.... I went to the woods because I wished to live deliberately, to front only the essential facts of life, and see if I could not learn what it had to teach, and not, when I came to die, discover that I had not lived. I did not wish to live what was not life, living is so dear; nor did I wish to practise resignation, unless it was quite necessary. I wanted to live deep and suck out all the marrow of life, to live so sturdily and Spartan– like as to put to rout all that was not life, to cut a broad swath and shave close, to drive life into a corner, and reduce it to its lowest terms, and, if it proved to be mean, why then to get the whole and genuine meanness of it, and publish its meanness to the world; or if it were sublime, to know it by experience, and be able to give a true account of it in my next excursion. For most men, it appears to me, are in a strange uncertainty about it, whether it is of the devil or of God, and have somewhat hastily concluded that it is the chief end of man here to„glorify God and enjoy him forever.” 我去森林裡住, 是為我想活得從容不迫。籍由只面對生活的必要部分, 來了解自己能否學會生活索要教導的, 免得臨死之前發現自己白走了這一遭。生活如此可貴,我不想過那種不是生活的生活,而若非必要,我也不想與世隔絕。我想要活得深刻, 取盡生活的精髓,踏實地或著, 用斯巴達式的方式, 大刀闊斧, 細整微修, 剷平非關乎生活的東西, 把生活趕到角落裡, 把生活條件降至最低限度。如果省會真是卑微的, 那就理出所有的真正卑微之處然後公諸於世;如果生活是崇高的,那就親身去體驗它,以便在下個旅程中忠實傳述。
I left the woods for as good a reason as I went there. Perhaps
it seemed to me that I had several more lives to live, and could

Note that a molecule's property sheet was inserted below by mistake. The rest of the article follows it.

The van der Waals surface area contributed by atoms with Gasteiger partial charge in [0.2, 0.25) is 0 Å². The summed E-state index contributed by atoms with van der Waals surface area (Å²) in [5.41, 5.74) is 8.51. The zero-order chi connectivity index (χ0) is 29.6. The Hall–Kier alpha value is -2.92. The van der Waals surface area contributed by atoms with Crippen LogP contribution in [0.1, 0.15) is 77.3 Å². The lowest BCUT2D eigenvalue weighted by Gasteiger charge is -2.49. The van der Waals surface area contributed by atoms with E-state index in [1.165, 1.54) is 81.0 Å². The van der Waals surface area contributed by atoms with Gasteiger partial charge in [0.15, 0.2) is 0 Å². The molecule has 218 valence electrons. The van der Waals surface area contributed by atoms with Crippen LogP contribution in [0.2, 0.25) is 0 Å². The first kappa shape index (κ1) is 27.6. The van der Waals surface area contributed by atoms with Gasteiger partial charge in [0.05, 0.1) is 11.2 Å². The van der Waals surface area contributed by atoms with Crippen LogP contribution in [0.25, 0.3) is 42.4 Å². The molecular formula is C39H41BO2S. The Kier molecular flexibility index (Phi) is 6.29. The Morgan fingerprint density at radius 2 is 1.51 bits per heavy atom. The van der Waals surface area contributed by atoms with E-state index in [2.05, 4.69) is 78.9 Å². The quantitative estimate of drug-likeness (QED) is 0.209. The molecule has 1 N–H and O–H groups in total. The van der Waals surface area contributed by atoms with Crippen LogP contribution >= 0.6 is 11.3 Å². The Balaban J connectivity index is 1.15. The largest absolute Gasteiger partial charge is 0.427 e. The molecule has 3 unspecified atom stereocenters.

not spare any more time for that one. It is remarkable how
easily and insensibly we fall into a particular route, and make
a beaten track for ourselves. I had not lived there a week
before my feet wore a path from my door to the pond-side;
and though it is Eve or six years since I trod it, it is still quite
distinct. It is true, I fear, that others may have fallen into it,
and so helped to keep it open. The surface of the earth is soft
and impressible by the feet of men; and so with the paths
which the mind travels. How worn and dusty, then, must be
the Highways of the world, how deep the ruts of tradition and
conformity! I did not wish to take a cabin passage, but rather to go before the mast and on the deck of the world, for there I could best see the moonlight amid the mountains. I do not wish to go below now.
I learned this, at least, by my experiment: that if one advances
confidently in the direction of his dreams, and endeavors to
live the life which he has imagined, he will meet with a suc-cess
unexpected in common hours. He will put some things
behind, will pass an invisible boundary; new, universal, and
more liberal laws will begin to establish themselves around and
within him; or the old laws be expanded, and interpreted in his
favor in a more liberal sense, and he will live with the license
of a higher order of beings. In proportion as he simplifies his
life, the laws of the universe will appear less complex, and
solitude will not be solitude, nor poverty poverty, nor weak-ness
weakness. If you have built castles in the air, your work
need not be lost; that is where they should be. Now put the
foundations under them.
It is a ridiculous demand which England and America make,
that you shall speak so that they can understand you. Neither
men nor toadstools grow so. As if that were important, and
there were not enough to understand you without them.
As if Nature could support but one order of understandings,
could not sustain birds as well as quadrupeds, flying as well as
creeping things, and hush and whoa, which Bright can under-stand,
were the best English. As if there were safety in stupidity
alone. I fear chiefly lest my expression may not be extravagant enough, may not wander far enough beyond the narrow
limits of my daily experience, so as to be adequate to the truth